Well, to answer this question you should consider a couple of things
- The Way You Are Storing the User Input
- The Way You Are Calculating the Number of Coins
First: The Way You Are Storing the User Input
If you're like me, then you probably used
GetFloat from the cs50 library which returns a value of type
float. A variable of type
float is typically 32 bits long. These 32 bits are divided, according to the IEEE 754-1985 standard, into
- a single bit for the sign
- 8 bits for the exponent
- 23 bits for the fraction
The maximum value that can be represented with a
float according to this Wikipedia article is ~= 3.4 x 10^38.
Second: The Way You Are Calculating the Number of Coins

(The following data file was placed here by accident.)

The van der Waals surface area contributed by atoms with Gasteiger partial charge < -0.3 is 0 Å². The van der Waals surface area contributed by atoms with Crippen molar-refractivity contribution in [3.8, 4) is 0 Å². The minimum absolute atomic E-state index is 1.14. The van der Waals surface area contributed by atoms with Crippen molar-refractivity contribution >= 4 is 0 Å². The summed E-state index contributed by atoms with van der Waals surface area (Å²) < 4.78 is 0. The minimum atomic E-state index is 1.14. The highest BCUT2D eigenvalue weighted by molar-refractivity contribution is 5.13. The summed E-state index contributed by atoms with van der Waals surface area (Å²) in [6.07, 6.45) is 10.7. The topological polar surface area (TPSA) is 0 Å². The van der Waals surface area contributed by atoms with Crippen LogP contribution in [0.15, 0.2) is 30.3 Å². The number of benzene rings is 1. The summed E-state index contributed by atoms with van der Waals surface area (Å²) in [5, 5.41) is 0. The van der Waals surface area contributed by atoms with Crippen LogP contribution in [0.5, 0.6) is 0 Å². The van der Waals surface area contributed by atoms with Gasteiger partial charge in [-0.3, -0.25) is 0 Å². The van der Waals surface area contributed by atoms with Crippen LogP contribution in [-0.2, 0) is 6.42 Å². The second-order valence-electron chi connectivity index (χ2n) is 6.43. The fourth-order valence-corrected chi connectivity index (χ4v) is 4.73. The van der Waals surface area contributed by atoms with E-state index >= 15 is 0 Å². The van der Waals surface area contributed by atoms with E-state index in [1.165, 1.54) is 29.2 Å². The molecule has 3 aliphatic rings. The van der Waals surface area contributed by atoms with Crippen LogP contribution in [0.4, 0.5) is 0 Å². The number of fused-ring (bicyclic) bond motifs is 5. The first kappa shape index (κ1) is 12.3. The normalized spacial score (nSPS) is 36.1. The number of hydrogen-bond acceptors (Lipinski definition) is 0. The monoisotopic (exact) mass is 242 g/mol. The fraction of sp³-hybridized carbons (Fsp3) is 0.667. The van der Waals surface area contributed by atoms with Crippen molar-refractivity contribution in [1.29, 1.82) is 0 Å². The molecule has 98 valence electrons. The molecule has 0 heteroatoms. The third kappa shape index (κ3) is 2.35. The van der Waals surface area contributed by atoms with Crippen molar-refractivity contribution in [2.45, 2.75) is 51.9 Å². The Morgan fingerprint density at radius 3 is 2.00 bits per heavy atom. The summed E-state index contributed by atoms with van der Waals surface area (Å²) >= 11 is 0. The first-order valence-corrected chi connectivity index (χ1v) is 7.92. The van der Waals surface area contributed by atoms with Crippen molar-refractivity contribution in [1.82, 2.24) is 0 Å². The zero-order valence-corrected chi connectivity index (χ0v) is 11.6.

Again, if you're like me, then you've converted the user input into cents and used
ints instead for the sake of precision. Now the maximum value that can be represented with a
float as demonstrated above is way beyond the capacity of an
int which is also typically 32 bits long.
Since we're dealing with non-negative values, the maximum value that can be stored in an unsigned int is 2^32 - 1 = 4294967295.
If presumably the user entered 3.4 * 10^38 (regardless of the fact of how much he/she paid at the first place to have this amount of change left :D), and if my calculator works correctly, this number would wrap around and become 2268481615 which would lead to calculation errors.
In fact, this is not the first number that would cause these calculation errors. More generally, any value that is when multiplied by 100 and rounded to the nearest int would result in an int value > 4294967295 would cause these calculation errors.
In your case, the first value is 21474835. Recall that you're using a regular signed int and the maximum value that can be stored in a signed int is 2147483647 (i.e., 2^31 - 1)